This past Wednesday marked my one-year anniversary at New England Pediatric Care.  I’ve learned a lot while being there, but the most significant lesson is the reminder that life is fragile and short.

When people ask me what I do, I respond that I work at a nursing home for kids.  I usually get some puzzled looks.  A nursing home for kids sounds like an oxymoron.  Those two shouldn’t go together.  I describe some of the kids I work with – that they need 24-hour nursing care, some breathe through ventilators, some are fed through tubes.  Some kids were born with their disability, while others were typical children and experienced some kind of trauma like cardiac arrest, choking, or near-drowning.  I mention to them that in the first 7 months of being there, 6 kids passed away.  Most were in their 20s, but a couple of them were as young as three years old.

The next question most ask me is, “That sounds so sad/hard.  How do you deal with that?”

And I have actually thought a lot about that question and have felt a tremendous peace with the answer I give.

I respond that even though it IS very sad, I feel a lot of hope too.  I truly believe that all of these children who have passed are with God.  I believe that God has saved their souls.  For the children who were born with their disability, I believe they had no opportunity to sin.  For those that experienced a traumatic event after birth, I believe God has saved them as well.  I think that God, in His own way, has shared His message and gift of grace and mercy to all of them.  Maybe it’s through visions even though they cannot see.  Maybe it’s through His voice even though they don’t respond to any other sounds.  Maybe it’s through dreams during what doctors call a “persistent vegetative state.”  I don’t know and I won’t know for sure how God speaks to them, but I know God can speak in a multitude of ways.

And whether these children leave this earth at three years old, 25 years old, or 50 years old, time here on earth is so miniscule compared to the eternity they will have with their Creator.  The hope I rest in is that now these children, who suffered so much pain and sadness, are now new.  They can now breathe.  Walk.  Run.  Jump.  Blink.  Think.  Raise their hand.  Sing a song.  Eat at the banquet table.  See the Lord.  Hear His voice.  Feel warmth, cold, love.  It’s just a beautiful image to picture.  Children being children.  The same children Jesus refers to when he says, “Let the little children come to me, and do not hinder them, for the kingdom of heaven belongs to such as these.” (Matthew 19:14)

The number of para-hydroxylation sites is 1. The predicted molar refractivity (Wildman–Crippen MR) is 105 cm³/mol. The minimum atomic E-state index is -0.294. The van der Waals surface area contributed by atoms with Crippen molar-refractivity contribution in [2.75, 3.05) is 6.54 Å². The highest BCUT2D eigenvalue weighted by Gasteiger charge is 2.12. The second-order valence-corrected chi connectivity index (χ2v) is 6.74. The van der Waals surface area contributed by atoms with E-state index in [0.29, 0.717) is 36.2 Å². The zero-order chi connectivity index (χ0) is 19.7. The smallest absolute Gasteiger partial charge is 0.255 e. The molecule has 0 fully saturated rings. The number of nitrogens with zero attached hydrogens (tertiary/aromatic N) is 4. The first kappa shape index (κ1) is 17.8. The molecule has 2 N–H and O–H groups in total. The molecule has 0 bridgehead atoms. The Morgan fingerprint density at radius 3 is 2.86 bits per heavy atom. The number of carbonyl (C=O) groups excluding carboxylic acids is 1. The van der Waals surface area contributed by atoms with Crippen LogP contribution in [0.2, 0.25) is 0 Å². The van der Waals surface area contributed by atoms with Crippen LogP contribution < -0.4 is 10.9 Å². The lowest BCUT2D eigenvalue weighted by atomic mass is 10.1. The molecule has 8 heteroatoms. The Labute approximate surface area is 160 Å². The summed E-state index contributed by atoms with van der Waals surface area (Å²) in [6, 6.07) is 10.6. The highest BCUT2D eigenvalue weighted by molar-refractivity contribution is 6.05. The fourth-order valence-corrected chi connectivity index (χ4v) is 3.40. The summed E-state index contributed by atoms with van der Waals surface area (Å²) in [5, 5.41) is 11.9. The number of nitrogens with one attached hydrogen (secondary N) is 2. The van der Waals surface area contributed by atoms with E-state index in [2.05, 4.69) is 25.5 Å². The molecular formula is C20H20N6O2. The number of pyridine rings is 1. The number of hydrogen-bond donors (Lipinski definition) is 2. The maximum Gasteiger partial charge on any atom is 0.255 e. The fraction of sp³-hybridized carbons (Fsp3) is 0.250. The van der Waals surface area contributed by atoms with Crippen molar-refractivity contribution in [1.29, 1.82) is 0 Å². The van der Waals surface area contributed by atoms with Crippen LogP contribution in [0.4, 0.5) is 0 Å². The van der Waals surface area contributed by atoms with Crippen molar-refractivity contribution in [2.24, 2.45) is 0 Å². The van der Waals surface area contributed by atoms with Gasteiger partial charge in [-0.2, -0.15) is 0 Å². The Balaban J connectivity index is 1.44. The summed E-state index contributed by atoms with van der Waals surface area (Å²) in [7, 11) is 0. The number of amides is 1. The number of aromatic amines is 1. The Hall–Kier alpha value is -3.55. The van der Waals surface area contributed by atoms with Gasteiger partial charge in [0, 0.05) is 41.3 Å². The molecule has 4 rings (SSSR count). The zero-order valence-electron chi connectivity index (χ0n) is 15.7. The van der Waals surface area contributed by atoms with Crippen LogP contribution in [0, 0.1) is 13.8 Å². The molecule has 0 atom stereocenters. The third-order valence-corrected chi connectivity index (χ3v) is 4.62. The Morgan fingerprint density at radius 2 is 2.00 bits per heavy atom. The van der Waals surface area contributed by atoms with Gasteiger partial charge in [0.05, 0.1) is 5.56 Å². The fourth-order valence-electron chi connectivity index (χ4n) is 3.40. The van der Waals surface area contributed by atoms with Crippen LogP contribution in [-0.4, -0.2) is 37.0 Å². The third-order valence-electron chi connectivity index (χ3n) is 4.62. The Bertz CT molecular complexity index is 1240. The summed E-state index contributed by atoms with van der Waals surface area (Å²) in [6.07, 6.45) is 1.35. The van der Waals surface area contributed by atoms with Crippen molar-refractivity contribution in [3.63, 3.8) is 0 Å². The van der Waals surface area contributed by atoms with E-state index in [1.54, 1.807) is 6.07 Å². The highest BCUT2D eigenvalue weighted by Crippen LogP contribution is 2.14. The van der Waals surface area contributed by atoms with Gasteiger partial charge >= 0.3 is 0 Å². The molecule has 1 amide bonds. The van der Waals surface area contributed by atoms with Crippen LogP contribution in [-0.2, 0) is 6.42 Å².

No more pain.  No more medicines.  No more ventilators or braces.  No more wheelchairs.  No more needles or nurses.  No more suction machines or seizures.  Just new bodies.  And what an experience that must be!

Reflecting on the lives of these children that I work with has also made me think about my life and the lives of other “typical” people.  Our lives are numbered on earth too.  Yes, I’ve made it to 28 years, but there’s no guarantee how many more I will live.  And we are all a little “sick.”  I have bad eyesight, crooked teeth, and now, Graves’ disease.  Some of our “sicknesses” are visible, physical.  Other “sicknesses” are hidden, emotional or mental.

But the hope I have is that one day there will no longer be any sicknesses.  I look forward to the day where those that trust in the Lord will have new bodies and an eternity to enjoy our new life and our Creator.